What to do in Pescara when it’s a sunny Saturday in November and you don’t want to get the dishes dirty
I’ve been spending most of the last few months in Naples, the city that gave pizza it’s name and fame, so it would appear odd that I’m writing about Pescara’s pizzette first.
The reason is simple, pizzette on the Adriatic coast are a part of the landscape, and at least from Vasto to Pescara, Numana, and Rimini a couple of oven-fresh pizzette have been part of my life for at least 20 years. And my main focus here is not cooking, or food, but life in Italy through an edible lense.
Pescara’s pizza are very different from their bigger neapolitan cousins – they are breadier, crunchier, oilier, they come out of modern (not wood) ovens in individual pans fused together by the dozen like a primordial cupcake pan. What they have in common is an unspiced tomatoe sauce in which you can still taste the sun, and dashes of mozzarella in which you can savour traces of fresh cream.
Until Pescara became our home, and not just a summer day-trip from L’Aquila, it’s unique pizzette were just a special prize after a relaxing post-afternoon swim.
The Trieste beach concession is by far the town’s most famous pizzetteria in town and they seem to excel in keeping summer alive in our tummies and our minds as we pass from one season to another. At least three times in the last month, if the sun is shining on our faces as we were leaving Sunday mass or picking up the girls after school on Saturday* we would magically forget that lunch was waiting for us at home and we would instead steer our bikes down the beach to the river that cuts this city in two. Like donkeys insisting on a rest they would brake in front of Trieste.
If it wasn’t for the long pants, coats and scarves it feels like it’s still Summer; the tables in front are full of people in sunglasses nibbling pizzette and watching their neighbors stroll by. In back it’s even more laid back, same sunglasses but they’re there to soak up what’s left of the afternoon sun. The plastic castles and mazes and swings are still mounted in the sand just behind, and the smaller clients are enjoying the giant plastic toys so much it makes me jealous.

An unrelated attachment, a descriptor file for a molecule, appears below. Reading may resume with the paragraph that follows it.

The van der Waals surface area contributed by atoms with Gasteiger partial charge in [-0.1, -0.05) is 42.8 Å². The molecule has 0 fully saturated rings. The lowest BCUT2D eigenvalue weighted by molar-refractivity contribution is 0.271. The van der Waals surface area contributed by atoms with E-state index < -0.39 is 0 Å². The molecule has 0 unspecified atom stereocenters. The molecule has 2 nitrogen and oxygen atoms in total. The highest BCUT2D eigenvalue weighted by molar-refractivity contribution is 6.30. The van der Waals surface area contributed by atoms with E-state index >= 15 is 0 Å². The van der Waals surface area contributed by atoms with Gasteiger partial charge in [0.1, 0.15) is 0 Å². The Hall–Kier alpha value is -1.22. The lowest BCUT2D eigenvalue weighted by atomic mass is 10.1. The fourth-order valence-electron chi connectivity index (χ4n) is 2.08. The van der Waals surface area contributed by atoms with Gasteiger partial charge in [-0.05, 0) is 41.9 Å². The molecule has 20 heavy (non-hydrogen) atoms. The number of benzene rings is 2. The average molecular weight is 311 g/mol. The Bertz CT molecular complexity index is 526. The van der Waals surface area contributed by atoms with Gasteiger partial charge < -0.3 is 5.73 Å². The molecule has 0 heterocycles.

One word of warning, I suspect that one of the secrets to Trieste’s pizzette is that they adhere to Henry Ford’s idea of customer satisfaction: you can have any pizzetta you want as long as it’s a margherita.** The menu does give other choices, basic white (foccaccia), white with sausage, anchovies, mushrooms, artichoke hearts, etc. Only the first two are real possibilities, but mostly in their inland evening joint in the Portanova dining and pub district..
If you really do insiste on anchovies they will make it for you but be willing to wait a while. Except, of course,during the summer; when the beach umbrellas are in full bloom they will look at you like you’re from Mars as they prepare racks and racks of margheritas for the throngs in sunscreen and flip-flops.
Trieste, however, is not about choice, it’s about instant gratification. If you want variety you can choose between wine or beer, Fanta or Coke, still water or bubbly water.
And trust me, the only real choice you will want to make as November’s last rays beat upon your brow, is if you will be eating two, or three, or four……
*In much of provincial Italy school goes from about 8 a.m. to 1 p.m., Monday through Saturday.
** Margheria = mozzarella and tomato sauce. Mr. Ford is famous for saying that his clients can have any color car they want as long as it was black.
For those of you reading this on Facebook or elsewhere, it was first published on carbonara.wordpress.com